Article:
• Global variations in preoperative practices concerning patients seeking primary bariatric and metabolic surgery (PACT Study): A survey of 634 bariatric healthcare professionals.

    Yang, Wah; Abbott, Sally; Borg, Cynthia-Michelle; Chesworth, Paul; Graham, Yitka; Logue, Jennifer; Ogden, Jane; O'Kane, Mary; Ratcliffe, Denise; Sherf-Dagan, Shiri; et al. (Nature Publishing Group, 2022-04-11)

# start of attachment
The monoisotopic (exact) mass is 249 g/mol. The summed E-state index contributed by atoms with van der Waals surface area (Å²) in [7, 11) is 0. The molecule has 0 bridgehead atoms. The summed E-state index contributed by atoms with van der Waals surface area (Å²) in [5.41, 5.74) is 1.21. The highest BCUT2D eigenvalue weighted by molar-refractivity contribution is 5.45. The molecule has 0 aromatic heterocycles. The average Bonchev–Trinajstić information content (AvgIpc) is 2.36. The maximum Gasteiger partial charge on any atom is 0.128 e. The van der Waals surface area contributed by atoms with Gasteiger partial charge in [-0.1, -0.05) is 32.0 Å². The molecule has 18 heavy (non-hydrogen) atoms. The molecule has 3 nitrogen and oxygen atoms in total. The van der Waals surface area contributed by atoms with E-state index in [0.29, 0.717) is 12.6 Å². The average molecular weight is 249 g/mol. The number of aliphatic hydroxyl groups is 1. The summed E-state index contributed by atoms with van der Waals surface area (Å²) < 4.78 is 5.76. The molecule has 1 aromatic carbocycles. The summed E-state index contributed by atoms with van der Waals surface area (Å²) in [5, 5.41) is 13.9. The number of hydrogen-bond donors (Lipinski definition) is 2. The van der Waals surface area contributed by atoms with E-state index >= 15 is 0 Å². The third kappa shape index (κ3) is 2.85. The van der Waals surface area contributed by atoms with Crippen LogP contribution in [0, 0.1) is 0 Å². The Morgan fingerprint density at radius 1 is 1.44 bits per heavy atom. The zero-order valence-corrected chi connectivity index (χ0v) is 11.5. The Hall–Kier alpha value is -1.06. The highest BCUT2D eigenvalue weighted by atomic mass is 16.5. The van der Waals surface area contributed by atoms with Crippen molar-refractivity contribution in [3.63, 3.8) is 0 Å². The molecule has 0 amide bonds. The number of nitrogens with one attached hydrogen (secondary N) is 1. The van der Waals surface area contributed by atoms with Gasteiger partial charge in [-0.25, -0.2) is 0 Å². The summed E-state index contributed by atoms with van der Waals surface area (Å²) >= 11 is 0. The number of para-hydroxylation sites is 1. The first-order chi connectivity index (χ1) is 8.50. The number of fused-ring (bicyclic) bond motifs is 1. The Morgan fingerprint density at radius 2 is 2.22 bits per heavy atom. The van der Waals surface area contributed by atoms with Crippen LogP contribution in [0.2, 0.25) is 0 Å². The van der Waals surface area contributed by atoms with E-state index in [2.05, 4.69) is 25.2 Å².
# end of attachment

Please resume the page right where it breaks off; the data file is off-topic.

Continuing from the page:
Background: Bariatric and Metabolic Surgery (BMS) is a popular weight loss intervention worldwide, yet few scientific studies have examined variations in preoperative practices globally. This study aimed to capture global variations in preoperative practices concerning patients planned for BMS. Methods: A 41-item questionnaire-based survey was designed and the survey link was freely distributed on social and scientific media platforms, email groups and circulated through personal connections of authors. The survey included eight parts: basic information; criteria for BMS; preoperative nutritional screening; preoperative weight loss; preoperative diets for liver size reduction; preoperative glycemic control; other laboratory investigations and preparations; decision making, education, and consents. Descriptive statistics were used to analyse data and graphs were used for representation where applicable. Results: Six hundred thirty-four bariatric healthcare professionals from 76 countries/regions completed the survey. Of these, n = 310 (48.9%) were from public hospitals, n = 466 (73.5%) were surgeons, and the rest were multidisciplinary professionals. More than half of respondents reported using local society/association guidelines in their practice (n = 310, 61.6%). The great majority of respondents routinely recommend nutritional screening preoperatively (n = 385, 77.5%), mandatory preoperative diets for liver size reduction (n = 220, 53.1%), routine screening for T2DM (n = 371, 90.7%), and mandate a glycemic control target before BMS in patients with T2DM (n = 203, 55.6%). However, less than half (n = 183, 43.9%) recommend mandatory preoperative weight loss to all patients. Most respondents (n = 296, 77.1%) recommend psychological intervention before surgery for patients diagnosed with psychological conditions. Variations were also identified in laboratory investigations and optimisation; and in the aspects of decision making, education and consent. Conclusions: This survey identified significant global variations in preoperative practices concerning patients seeking primary BMS. Our findings could facilitate future research for the determination of best practice in these areas of variations, and consensus-building to guide clinical practice while we wait for that evidence to emerge.